microsoft netlogon

We are constantly trying to identify and address vulnerabilities that pose risks to our clients’ systems. One area that has been a concern is the long-standing weaknesses in Microsoft’s network authentication protocols, which have provided an avenue for Pass the Hash (PtH) attacks. While we don’t have access to technical information about a specific Common Vulnerabilities and Exposures (CVE), we believe it is crucial to shed light on the broader context of these vulnerabilities and the upcoming changes to address them.

What is the Actual Risk?

Microsoft’s network authentication protocols have been a problem in virtually every penetration test we’ve conducted against Windows-based networks. These protocols transmit the user’s actual NTLMv2 password hash, making it vulnerable to theft and subsequent use in pass the hash attacks. Exploiting this behavior has often resulted in our team being able to gain full domain admin privileges. Even measures such as enabling SMB signing are not a foolproof solution to protect against this vulnerability.

Benefits of Remote Procedure Call (RPC) Signing and Sealing:

RPC signing is a significant step towards fortifying a network. RPC signing ensures that client computers and servers can verify each other’s identities, thereby preventing rogue server setups. However, it is still possible to intercept the password hash through a transparent man-in-the-middle attack.

On the other hand, RPC sealing encrypts the traffic, making it nearly impossible for attackers to extract the actual password hash. This encryption significantly raises the difficulty level for potential attackers, presenting a formidable challenge to pen testing teams. Nonetheless, this is a positive development as it raises the bar for malicious actors and enhances overall network security.

Impact on Systems:

The enforcement of these changes should not have any adverse effects on Windows-based clients and servers that are running up-to-date versions of the operating system. However, we anticipate that there may be situations where third-party appliances, such as printers, NAS devices, backup appliances, and single sign-on (SSO) solutions integrated with Active Directory (AD), may face authentication challenges.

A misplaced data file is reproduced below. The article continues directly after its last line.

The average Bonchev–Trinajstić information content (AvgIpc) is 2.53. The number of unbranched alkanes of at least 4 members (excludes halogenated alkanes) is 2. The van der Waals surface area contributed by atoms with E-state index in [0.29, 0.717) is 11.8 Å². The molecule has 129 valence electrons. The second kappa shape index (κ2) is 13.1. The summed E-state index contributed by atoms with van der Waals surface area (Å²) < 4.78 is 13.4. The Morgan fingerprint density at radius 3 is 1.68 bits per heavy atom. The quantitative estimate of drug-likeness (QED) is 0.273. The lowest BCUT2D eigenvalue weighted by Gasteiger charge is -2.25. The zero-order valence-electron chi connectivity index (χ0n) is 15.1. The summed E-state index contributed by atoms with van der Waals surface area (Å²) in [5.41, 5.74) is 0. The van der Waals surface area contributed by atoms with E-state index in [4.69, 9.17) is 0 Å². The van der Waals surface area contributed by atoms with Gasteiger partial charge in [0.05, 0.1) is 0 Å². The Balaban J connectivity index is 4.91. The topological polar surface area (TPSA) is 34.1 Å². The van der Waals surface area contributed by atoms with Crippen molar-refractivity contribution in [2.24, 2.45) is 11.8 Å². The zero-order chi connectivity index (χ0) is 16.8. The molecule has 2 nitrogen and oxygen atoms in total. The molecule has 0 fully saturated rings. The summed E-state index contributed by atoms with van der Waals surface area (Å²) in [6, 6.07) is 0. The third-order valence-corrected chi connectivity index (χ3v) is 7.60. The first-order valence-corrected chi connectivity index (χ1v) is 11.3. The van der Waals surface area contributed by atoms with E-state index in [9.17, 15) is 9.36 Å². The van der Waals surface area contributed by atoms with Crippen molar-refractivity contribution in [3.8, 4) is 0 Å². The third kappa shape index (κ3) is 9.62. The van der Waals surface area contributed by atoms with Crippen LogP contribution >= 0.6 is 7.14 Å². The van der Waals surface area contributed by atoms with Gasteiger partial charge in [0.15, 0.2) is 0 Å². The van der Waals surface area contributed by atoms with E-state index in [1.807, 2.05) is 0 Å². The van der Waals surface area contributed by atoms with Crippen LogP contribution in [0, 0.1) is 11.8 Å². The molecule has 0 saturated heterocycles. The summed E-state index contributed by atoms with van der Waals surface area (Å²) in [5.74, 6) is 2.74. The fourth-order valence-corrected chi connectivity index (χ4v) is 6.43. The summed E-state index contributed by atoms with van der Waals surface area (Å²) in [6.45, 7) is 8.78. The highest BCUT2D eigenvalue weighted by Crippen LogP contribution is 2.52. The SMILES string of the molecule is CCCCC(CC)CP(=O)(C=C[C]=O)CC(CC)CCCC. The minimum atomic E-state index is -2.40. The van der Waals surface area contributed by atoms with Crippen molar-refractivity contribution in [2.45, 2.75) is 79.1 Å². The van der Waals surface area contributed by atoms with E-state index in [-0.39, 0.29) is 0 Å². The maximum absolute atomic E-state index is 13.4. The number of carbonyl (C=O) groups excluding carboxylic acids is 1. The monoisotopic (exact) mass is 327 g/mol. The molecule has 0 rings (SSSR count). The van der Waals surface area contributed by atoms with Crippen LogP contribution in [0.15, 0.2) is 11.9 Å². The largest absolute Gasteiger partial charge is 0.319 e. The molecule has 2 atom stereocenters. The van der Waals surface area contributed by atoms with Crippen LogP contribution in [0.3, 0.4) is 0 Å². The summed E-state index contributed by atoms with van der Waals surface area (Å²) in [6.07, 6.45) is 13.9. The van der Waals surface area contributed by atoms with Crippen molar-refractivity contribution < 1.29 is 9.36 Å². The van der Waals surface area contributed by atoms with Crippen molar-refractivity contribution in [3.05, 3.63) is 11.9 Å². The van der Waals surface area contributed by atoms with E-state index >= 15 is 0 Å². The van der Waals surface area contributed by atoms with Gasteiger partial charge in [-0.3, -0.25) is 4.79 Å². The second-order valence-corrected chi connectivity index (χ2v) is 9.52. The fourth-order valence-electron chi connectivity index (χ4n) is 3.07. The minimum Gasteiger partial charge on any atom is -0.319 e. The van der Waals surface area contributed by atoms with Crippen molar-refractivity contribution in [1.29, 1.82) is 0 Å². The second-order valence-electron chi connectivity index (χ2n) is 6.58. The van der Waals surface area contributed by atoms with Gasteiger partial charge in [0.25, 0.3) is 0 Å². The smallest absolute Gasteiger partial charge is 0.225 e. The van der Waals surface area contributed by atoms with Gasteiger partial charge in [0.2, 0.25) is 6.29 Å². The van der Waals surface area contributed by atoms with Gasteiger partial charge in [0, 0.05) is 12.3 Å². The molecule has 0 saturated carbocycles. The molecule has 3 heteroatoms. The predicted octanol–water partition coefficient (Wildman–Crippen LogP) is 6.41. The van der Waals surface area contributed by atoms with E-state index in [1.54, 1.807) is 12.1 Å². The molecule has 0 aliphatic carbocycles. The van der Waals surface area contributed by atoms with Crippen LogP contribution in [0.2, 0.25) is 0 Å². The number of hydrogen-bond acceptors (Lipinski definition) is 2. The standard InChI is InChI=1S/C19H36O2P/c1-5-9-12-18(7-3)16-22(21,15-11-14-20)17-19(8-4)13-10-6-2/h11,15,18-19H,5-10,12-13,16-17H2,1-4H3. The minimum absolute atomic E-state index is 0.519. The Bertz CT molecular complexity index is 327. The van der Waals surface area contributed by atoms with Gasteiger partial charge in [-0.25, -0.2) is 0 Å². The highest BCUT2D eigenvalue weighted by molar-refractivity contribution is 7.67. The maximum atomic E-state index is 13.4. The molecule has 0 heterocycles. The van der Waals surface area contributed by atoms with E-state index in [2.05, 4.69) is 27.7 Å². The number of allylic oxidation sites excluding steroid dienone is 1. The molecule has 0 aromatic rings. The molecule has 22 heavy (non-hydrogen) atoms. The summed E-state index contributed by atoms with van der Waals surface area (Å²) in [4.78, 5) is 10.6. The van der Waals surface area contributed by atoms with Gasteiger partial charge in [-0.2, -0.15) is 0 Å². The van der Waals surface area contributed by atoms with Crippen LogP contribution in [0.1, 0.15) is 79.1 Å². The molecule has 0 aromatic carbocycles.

Preparing for the Change:

To mitigate potential disruptions, it is crucial to establish a reliable inventory of all systems in your network that may be impacted. Start researching whether the vendors of these systems have provided any information or guidance regarding the upcoming changes. For example, VMware has published a knowledge base (KB) article that sheds light on the impacts of these changes specific to their products.


The vulnerabilities in Microsoft’s network authentication protocols have long been a concern for network security professionals. The imminent changes in the form of RPC signing and sealing represent a significant stride in bolstering the security of Windows-based networks. While these changes may introduce some challenges, particularly with third-party appliances, they ultimately enhance the overall resilience against pass the hash attacks. By staying informed and taking proactive steps to prepare for these changes, organizations can safeguard their networks and ensure a robust security posture. As a network security consulting firm, we remain committed to assisting our clients navigate these changes and protecting their digital assets from evolving threats.